Three families who lost a loved one look back at a year of isolation

  • Betty Breunig took a year off after her first two years at Radcliffe College and taught English in Japan, which was still under American occupation. Courtesy photos

  • Barbara and Fay Burnham in a 2002 photograph. The couple was married since 1954.

  • Juanita and John Claflin in an undated photograph. Married since 1956, the couple died within one week of each other earlier this year.

Valley News
Published: 3/9/2021 4:35:39 PM

Tammy Vaughan and her siblings headed south to Florida from central Vermont in mid-January to see their father, who was 90 and had been battling cancer.

While they were there, they helped their mother, Juanita Claflin, when she went in for knee replacement surgery. At 82, she was still sharp and the new knee would help her get around. The Claflins still lived in their own home, not far from one of their four children.

On Jan. 25, John Claflin died after years of congestive heart failure. He was 90. Two days later, after a stretch of coughing and difficulty breathing, Juanita Claflin, 82, was diagnosed with COVID-19.

“When they first told us, they didn’t give us a bright picture,” Vaughan said in a recent phone interview from her home in Newbury, Vt. 

But a few days later, Juanita’s condition appeared to improve. Her children were able to communicate with her using a tablet, but unable to visit her in the hospital. As a result, Vaughan, her brother Terry and his wife, Linda, rented a car and began the long drive back to Vermont.

“I think they called like five minutes after we left,” Vaughan said. Between the death of her husband and the grip of COVID-19, Juanita had had enough. She refused supplemental oxygen. She died Feb. 1.

“She didn’t want to fight,” Vaughan said. “She wanted to be with Dad.”

To a large degree, the Upper Valley has been spared the worst of the coronavirus pandemic. But families that have lost loved ones to the disease have seen the worst the pandemic has to offer. The children of three women who contracted COVID-19 during the fall and winter wave are caught in a welter of conflicting emotions.

In addition to Juanita Claflin, Elizabeth “Betty” Breunig died of complications from COVID-19 on Feb. 2 at Kendal at Hanover at the age of 93. And Wilder native Barbara Burnham, 86, died Dec. 13, a little more than a week after a positive COVID-19 diagnosis.

“She had a positive test, but that’s not the main reason why she passed,” Burnham’s daughter Koni Fletcher said in a phone interview. “But that probably didn’t help matters.”

What might have been worse was her isolation, and, like Claflin, the death of her husband: Fay Burnham, to whom Barbara had been married since 1954, died in June.

Barbara Burnham moved into Hanover Terrace in May 2019, in order to recover from a broken bone, Fletcher said. Burnham had a lot of family in the area, and every day someone would stop by to visit her.

She had a hard time in her recovery and moved from being a rehab patient to a long-term resident. Still, the family visits continued.

“When COVID hit, that stopped,” Fletcher said. She brought her father to visit her mother on March 11, then on March 12, Hanover Terrace said “no visitors,” she said.

“When you see someone every day, some member of your family, when that stops, it was very difficult for her,” Fletcher said. “It was very difficult for us, too.”

Burnham was legally blind and losing her hearing, so virtual means of communication weren’t viable. Even when Fay ended up at Hanover Terrarce to rehab from congestive heart failure, the quarantine meant the Burnhams could see each other only from a distance. After Fay died, “from there it was pretty downhill for Mom,” Fletcher said.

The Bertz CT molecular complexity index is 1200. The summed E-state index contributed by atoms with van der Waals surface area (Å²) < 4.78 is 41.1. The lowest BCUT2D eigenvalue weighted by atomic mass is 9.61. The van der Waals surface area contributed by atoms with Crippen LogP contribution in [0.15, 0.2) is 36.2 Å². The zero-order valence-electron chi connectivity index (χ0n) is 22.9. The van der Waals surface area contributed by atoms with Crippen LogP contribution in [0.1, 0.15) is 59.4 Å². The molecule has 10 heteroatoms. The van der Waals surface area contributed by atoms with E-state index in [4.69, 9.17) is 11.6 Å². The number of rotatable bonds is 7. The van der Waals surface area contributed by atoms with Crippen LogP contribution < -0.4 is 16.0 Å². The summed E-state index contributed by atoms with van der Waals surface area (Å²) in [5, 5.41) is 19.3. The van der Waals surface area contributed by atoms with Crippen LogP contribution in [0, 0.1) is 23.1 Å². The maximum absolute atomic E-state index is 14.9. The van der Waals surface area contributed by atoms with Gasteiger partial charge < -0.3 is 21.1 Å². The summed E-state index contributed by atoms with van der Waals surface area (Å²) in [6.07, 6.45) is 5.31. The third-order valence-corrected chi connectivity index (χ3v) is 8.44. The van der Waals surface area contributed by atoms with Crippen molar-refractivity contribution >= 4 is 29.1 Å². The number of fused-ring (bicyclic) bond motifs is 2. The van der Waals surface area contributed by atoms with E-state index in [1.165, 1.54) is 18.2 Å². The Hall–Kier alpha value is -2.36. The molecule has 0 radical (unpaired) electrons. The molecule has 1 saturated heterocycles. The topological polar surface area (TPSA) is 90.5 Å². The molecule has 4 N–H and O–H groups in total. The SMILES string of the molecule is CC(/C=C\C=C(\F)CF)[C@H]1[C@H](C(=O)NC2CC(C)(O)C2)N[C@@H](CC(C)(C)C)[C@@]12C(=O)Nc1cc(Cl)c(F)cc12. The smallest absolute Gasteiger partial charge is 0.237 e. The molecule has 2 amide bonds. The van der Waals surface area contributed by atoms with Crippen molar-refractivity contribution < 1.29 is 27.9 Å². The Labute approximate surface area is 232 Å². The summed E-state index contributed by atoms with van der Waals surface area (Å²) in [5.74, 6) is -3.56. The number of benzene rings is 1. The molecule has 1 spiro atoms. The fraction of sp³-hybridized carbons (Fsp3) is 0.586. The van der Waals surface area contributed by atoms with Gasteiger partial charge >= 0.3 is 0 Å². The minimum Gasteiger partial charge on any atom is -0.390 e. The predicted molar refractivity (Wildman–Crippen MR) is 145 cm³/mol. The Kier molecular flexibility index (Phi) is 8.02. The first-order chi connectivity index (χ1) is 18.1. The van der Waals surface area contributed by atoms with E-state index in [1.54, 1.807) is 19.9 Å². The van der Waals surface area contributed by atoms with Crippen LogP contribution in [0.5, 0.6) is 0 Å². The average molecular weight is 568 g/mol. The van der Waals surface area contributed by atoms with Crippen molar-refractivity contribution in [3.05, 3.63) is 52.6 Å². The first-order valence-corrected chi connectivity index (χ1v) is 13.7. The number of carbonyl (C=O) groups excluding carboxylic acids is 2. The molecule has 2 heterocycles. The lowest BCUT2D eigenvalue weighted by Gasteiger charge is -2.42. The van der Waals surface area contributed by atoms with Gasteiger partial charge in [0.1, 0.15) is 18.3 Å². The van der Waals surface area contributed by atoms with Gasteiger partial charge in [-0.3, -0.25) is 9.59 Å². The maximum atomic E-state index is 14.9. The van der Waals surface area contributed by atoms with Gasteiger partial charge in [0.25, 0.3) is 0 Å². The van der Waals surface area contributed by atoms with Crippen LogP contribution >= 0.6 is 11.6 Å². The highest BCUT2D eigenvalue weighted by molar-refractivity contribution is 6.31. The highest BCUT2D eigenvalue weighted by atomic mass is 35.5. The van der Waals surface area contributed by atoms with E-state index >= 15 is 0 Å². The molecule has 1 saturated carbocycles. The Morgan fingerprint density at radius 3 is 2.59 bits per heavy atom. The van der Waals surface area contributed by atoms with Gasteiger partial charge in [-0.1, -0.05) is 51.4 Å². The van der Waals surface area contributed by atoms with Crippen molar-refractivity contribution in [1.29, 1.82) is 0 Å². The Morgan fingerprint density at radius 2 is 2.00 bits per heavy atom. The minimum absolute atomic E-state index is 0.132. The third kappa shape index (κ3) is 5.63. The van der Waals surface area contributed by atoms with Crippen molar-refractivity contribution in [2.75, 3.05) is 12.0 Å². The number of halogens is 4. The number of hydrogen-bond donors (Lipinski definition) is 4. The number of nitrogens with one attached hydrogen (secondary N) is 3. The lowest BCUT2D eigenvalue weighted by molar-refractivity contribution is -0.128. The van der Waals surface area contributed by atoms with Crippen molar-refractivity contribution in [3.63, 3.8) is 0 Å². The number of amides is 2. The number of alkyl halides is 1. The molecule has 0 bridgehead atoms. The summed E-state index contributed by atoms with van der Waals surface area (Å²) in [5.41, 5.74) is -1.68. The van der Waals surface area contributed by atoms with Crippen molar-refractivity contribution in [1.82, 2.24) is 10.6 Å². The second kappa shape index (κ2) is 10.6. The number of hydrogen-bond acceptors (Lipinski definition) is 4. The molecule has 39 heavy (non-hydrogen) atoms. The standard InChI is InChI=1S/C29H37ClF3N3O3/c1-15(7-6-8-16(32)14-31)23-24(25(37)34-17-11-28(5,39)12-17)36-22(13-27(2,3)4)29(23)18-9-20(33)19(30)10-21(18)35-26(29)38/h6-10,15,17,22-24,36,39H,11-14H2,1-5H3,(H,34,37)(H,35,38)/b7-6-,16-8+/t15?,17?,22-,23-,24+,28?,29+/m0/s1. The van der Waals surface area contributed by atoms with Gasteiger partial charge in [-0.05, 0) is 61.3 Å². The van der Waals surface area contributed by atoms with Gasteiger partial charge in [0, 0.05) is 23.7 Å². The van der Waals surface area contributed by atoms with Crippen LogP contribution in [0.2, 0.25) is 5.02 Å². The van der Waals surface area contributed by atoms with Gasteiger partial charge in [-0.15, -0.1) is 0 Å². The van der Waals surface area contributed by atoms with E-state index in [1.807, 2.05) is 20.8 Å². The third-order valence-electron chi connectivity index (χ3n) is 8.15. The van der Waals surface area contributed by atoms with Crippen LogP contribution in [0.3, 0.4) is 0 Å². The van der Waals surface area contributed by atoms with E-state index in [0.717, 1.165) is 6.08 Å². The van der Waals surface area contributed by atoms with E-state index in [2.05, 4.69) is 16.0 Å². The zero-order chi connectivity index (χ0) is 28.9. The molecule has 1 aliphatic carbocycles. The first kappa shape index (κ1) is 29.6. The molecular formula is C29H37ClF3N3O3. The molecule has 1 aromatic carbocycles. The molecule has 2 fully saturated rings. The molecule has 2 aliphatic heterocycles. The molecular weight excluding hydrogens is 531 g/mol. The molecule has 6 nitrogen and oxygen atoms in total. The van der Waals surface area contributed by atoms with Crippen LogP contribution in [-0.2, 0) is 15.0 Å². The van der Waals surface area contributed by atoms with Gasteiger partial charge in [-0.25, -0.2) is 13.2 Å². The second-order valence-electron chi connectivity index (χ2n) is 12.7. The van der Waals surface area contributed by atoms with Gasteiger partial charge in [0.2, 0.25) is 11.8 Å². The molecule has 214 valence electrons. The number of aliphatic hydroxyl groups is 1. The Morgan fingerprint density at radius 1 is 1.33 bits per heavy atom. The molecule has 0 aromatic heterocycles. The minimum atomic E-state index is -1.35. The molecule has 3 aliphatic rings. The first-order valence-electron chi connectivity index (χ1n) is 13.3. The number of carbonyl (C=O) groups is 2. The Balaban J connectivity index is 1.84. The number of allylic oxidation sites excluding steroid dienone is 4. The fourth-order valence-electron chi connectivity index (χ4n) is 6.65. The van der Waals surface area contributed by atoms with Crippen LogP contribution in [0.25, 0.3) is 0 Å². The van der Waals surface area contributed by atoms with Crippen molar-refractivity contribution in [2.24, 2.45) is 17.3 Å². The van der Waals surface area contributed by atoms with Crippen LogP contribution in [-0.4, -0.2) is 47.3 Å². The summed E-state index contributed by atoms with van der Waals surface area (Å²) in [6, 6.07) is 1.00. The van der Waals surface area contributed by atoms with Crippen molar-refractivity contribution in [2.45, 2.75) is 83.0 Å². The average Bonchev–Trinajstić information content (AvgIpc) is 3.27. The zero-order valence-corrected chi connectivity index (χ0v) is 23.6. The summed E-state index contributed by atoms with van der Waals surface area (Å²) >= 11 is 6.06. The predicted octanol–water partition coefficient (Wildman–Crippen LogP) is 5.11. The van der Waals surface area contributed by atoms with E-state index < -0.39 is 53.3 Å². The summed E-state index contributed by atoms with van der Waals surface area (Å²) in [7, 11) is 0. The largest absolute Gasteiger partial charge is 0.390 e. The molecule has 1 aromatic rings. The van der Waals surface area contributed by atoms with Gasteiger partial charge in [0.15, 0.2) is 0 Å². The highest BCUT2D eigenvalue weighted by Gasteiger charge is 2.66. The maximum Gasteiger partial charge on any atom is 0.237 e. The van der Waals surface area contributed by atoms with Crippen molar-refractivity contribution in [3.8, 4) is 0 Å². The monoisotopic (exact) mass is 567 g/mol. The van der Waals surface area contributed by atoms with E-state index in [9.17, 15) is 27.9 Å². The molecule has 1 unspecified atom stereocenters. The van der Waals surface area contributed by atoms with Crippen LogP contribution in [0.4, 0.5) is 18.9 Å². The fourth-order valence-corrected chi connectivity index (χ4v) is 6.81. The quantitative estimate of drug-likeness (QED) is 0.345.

One of Barbara’s grandchildren, Holly Burnham, worked at Hanover Terrace for a time and was able to look in on her, Fletcher said. “But other than that, we couldn’t, we couldn’t visit.”

A test came back positive on Dec. 5. “From what they told me, she didn’t have symptoms,” Fletcher said. But staff at Hanover Terrace couldn’t get her to eat and drink, she said. Burnham died on Dec. 13 of kidney failure.

Close-knit families

For much of her life, Barbara Burnham had been the person who knit her family together. She worked secretarial jobs while raising her five children, at Hillcrest Motors, on Route 120 in Lebanon; at Shepard’s Corp., a plumbing company; and at Dartmouth College’s Central Stores, which did the college’s purchasing.

Later on, she and her sister-in-law Dorothy Burnham researched family history together, going backward and then tracking all of the new arrivals, grandchildren and great-grandchildren. There are multiple books to go through, Fletcher said.

A bit of Barbara’s history is unclear, though: She never talked much about why she was raised by her Aunt Mary.

“I know that her mother was not in her life a lot,” Fletcher said. “When you look back on things like that now,” she added, “you should have been asking more questions.”

For both Barbara Burnham and Juanita Claflin, creating the fabric of their families was both metaphorical and literal. Burnham crocheted a blanket for each of her grandchildren and great-grandchildren with an image of a bear on it. “I believe the only one who didn’t get one was her last great-grandson, because she was at a point where she couldn’t do that anymore,” Fletcher said.

Claflin knitted a pair of socks or a pair of mittens for each of her grandchildren or great-grandchildren for Christmas each year, Tammy Vaughan, her eldest daughter, said.

She grew up in Topsham, Vt., third oldest among her 14 siblings, walking to one of the town’s one- or two-room schoolhouses. Her parents sent her to live with her aunt and uncle Edna and Fred Spooner in Bradford, Vt., so she could attend Bradford Academy. All of the children of Alonzo and June Spooner ended up finishing high school, Terry Claflin, the younger of Juanita’s two sons, said in a phone interview.